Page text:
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MIT Publishes Draft Guidelines for Responsible Use of Generative AI in Law




As the use of artificial intelligence (AI) becomes increasingly prevalent in various industries, the legal profession is no exception. AI's potential to streamline tasks and provide valuable insights makes it an invaluable tool for legal professionals. However, the integration of AI within the legal field raises important questions about its ethical use, necessitating robust guidelines. The Massachusetts Institute of Technology's Task Force on Responsible Use of Generative AI for Law is actively addressing this need. They have recently released a public draft outlining initial principles and guidelines to encourage the responsible use of AI within the legal profession. This draft serves as a platform for constructive dialogue among legal professionals globally, fostering a space to refine these principles further.



A Call to Legal Professionals


The Task Force's inception was driven by a perceived need to create principles and guidelines on factual accuracy, accurate sources, valid legal reasoning, alignment with professional ethics, due diligence, and the responsible use of Generative AI for law and legal processes.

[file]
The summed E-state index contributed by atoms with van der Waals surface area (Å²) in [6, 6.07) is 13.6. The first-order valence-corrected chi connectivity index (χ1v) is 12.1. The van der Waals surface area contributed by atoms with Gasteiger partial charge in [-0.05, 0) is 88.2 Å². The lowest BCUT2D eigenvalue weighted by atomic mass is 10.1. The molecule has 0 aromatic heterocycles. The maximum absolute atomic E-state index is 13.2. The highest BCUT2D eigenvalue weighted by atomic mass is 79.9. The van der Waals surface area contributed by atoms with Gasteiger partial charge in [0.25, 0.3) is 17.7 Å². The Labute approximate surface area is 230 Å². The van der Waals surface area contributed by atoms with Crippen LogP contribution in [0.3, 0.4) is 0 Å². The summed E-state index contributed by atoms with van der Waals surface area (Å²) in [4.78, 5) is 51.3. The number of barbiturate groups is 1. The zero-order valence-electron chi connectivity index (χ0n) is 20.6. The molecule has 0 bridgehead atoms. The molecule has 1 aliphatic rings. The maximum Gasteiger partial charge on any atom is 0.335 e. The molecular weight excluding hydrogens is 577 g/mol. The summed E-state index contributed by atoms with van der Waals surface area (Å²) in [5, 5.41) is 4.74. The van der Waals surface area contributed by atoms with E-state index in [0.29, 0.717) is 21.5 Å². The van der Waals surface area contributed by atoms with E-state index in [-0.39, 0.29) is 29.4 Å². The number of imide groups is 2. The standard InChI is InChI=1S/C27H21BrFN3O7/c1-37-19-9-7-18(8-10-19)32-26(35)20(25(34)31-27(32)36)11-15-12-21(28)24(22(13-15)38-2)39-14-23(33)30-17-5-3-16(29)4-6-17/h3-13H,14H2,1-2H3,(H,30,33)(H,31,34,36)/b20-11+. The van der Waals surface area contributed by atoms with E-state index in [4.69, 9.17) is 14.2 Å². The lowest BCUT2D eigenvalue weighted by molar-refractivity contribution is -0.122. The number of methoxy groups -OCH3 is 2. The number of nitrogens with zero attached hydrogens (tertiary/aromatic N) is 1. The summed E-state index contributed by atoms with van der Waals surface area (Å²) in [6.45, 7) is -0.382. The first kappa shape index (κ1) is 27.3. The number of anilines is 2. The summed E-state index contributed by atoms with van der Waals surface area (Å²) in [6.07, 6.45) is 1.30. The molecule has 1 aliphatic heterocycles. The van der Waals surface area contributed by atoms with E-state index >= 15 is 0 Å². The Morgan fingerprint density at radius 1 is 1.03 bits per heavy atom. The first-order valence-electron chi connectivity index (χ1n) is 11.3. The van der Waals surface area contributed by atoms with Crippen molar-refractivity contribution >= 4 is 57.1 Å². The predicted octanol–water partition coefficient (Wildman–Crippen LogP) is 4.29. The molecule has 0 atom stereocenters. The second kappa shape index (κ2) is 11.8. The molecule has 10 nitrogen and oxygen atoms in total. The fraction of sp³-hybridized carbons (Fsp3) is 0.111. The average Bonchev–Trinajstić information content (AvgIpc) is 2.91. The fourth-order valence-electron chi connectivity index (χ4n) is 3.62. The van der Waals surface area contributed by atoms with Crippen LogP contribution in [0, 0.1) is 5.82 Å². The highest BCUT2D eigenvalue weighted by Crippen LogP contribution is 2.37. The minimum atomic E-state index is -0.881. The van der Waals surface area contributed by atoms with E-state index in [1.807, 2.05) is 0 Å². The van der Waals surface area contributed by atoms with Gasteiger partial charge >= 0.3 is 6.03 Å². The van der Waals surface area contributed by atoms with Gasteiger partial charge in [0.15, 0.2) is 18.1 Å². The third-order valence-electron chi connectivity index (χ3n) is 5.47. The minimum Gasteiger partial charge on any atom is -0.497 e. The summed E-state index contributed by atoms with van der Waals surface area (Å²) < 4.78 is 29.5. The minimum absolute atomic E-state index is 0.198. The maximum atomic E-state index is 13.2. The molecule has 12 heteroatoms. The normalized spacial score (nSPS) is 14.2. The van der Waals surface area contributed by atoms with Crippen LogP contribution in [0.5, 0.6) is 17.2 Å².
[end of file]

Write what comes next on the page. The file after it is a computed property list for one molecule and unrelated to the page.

Recent cases like Mata vs. Avianca Airlines. have underscored the urgency of formulating these guidelines, where an attorney presented a court with AI-generated citations. Understanding the implications of such incidents, the Task Force emphasises that all content produced by AI, particularly those intended for court submission, should undergo human review and approval for accuracy. They point out the new rule by the Northern District of Texas as an example, which mandates explicit confirmation of the accuracy of AI-drafted content before court submission. However, the Task Force acknowledges that these principles are in draft form and do not represent a final, definitive guide. Rather, these principles are a call to engage the wider legal community in an open conversation to refine and improve them. Your Voice Matters The Task Force welcomes feedback from legal practitioners on several key areas, including:

  • Best practices for data governance and information security in AI applications.

  • The completeness and accuracy of the existing duties identified in the draft principles.